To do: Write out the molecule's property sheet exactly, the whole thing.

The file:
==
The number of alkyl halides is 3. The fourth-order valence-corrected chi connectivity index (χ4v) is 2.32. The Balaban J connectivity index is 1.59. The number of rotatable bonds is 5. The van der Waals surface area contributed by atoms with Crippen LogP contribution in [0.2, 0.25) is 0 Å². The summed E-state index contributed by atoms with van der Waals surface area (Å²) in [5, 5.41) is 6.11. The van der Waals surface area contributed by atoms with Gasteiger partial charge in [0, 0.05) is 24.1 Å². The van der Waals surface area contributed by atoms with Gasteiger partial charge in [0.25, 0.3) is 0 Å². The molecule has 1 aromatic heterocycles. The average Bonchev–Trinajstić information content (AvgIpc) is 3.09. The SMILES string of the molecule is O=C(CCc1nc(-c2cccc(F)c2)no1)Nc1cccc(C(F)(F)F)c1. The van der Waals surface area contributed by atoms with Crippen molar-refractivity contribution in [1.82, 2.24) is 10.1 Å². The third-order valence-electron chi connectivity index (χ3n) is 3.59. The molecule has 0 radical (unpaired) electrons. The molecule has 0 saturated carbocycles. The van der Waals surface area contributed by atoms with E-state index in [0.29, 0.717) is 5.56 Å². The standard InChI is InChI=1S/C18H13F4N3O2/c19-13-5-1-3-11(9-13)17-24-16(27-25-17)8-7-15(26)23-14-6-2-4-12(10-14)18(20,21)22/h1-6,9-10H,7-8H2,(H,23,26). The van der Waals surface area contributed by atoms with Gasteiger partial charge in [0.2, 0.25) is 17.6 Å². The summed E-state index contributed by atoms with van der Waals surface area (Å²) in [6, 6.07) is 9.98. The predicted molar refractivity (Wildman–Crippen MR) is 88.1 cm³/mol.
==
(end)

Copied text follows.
The number of alkyl halides is 3. The fourth-order valence-corrected chi connectivity index (χ4v) is 2.32. The Balaban J connectivity index is 1.59. The number of rotatable bonds is 5. The van der Waals surface area contributed by atoms with Crippen LogP contribution in [0.2, 0.25) is 0 Å². The summed E-state index contributed by atoms with van der Waals surface area (Å²) in [5, 5.41) is 6.11. The van der Waals surface area contributed by atoms with Gasteiger partial charge in [0, 0.05) is 24.1 Å². The van der Waals surface area contributed by atoms with Gasteiger partial charge in [0.25, 0.3) is 0 Å². The molecule has 1 aromatic heterocycles. The average Bonchev–Trinajstić information content (AvgIpc) is 3.09. The SMILES string of the molecule is O=C(CCc1nc(-c2cccc(F)c2)no1)Nc1cccc(C(F)(F)F)c1. The van der Waals surface area contributed by atoms with Crippen molar-refractivity contribution in [1.82, 2.24) is 10.1 Å². The third-order valence-electron chi connectivity index (χ3n) is 3.59. The molecule has 0 radical (unpaired) electrons. The molecule has 0 saturated carbocycles. The van der Waals surface area contributed by atoms with E-state index in [0.29, 0.717) is 5.56 Å². The standard InChI is InChI=1S/C18H13F4N3O2/c19-13-5-1-3-11(9-13)17-24-16(27-25-17)8-7-15(26)23-14-6-2-4-12(10-14)18(20,21)22/h1-6,9-10H,7-8H2,(H,23,26). The van der Waals surface area contributed by atoms with Gasteiger partial charge in [0.2, 0.25) is 17.6 Å². The summed E-state index contributed by atoms with van der Waals surface area (Å²) in [6, 6.07) is 9.98. The predicted molar refractivity (Wildman–Crippen MR) is 88.1 cm³/mol.